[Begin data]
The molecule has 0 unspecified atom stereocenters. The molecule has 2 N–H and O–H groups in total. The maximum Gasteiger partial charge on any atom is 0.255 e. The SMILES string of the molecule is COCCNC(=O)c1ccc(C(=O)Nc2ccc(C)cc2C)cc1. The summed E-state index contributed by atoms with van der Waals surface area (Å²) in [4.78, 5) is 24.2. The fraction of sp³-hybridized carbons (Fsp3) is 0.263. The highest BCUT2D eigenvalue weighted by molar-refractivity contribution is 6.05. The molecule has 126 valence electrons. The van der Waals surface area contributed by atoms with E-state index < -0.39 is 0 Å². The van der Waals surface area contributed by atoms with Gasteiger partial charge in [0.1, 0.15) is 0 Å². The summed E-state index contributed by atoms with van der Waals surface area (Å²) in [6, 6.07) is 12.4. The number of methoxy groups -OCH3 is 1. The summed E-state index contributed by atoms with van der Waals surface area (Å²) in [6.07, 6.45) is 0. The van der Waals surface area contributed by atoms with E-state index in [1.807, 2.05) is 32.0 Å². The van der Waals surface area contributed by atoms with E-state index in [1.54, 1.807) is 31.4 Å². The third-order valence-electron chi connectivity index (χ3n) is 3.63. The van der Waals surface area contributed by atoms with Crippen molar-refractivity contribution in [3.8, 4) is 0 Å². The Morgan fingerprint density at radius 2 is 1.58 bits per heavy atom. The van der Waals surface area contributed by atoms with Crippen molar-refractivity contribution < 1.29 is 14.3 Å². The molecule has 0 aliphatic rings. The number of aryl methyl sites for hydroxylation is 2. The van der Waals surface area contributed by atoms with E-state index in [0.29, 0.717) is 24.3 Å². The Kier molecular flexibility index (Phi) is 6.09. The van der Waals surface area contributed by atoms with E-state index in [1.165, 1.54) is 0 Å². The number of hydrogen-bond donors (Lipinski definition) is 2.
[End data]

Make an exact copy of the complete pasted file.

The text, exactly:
The molecule has 0 unspecified atom stereocenters. The molecule has 2 N–H and O–H groups in total. The maximum Gasteiger partial charge on any atom is 0.255 e. The SMILES string of the molecule is COCCNC(=O)c1ccc(C(=O)Nc2ccc(C)cc2C)cc1. The summed E-state index contributed by atoms with van der Waals surface area (Å²) in [4.78, 5) is 24.2. The fraction of sp³-hybridized carbons (Fsp3) is 0.263. The highest BCUT2D eigenvalue weighted by molar-refractivity contribution is 6.05. The molecule has 126 valence electrons. The van der Waals surface area contributed by atoms with E-state index < -0.39 is 0 Å². The van der Waals surface area contributed by atoms with Gasteiger partial charge in [0.1, 0.15) is 0 Å². The summed E-state index contributed by atoms with van der Waals surface area (Å²) in [6, 6.07) is 12.4. The number of methoxy groups -OCH3 is 1. The summed E-state index contributed by atoms with van der Waals surface area (Å²) in [6.07, 6.45) is 0. The van der Waals surface area contributed by atoms with E-state index in [1.807, 2.05) is 32.0 Å². The van der Waals surface area contributed by atoms with E-state index in [1.54, 1.807) is 31.4 Å². The third-order valence-electron chi connectivity index (χ3n) is 3.63. The van der Waals surface area contributed by atoms with Crippen molar-refractivity contribution in [3.8, 4) is 0 Å². The Morgan fingerprint density at radius 2 is 1.58 bits per heavy atom. The van der Waals surface area contributed by atoms with Crippen molar-refractivity contribution < 1.29 is 14.3 Å². The molecule has 0 aliphatic rings. The number of aryl methyl sites for hydroxylation is 2. The van der Waals surface area contributed by atoms with E-state index in [0.29, 0.717) is 24.3 Å². The Kier molecular flexibility index (Phi) is 6.09. The van der Waals surface area contributed by atoms with E-state index in [1.165, 1.54) is 0 Å². The number of hydrogen-bond donors (Lipinski definition) is 2.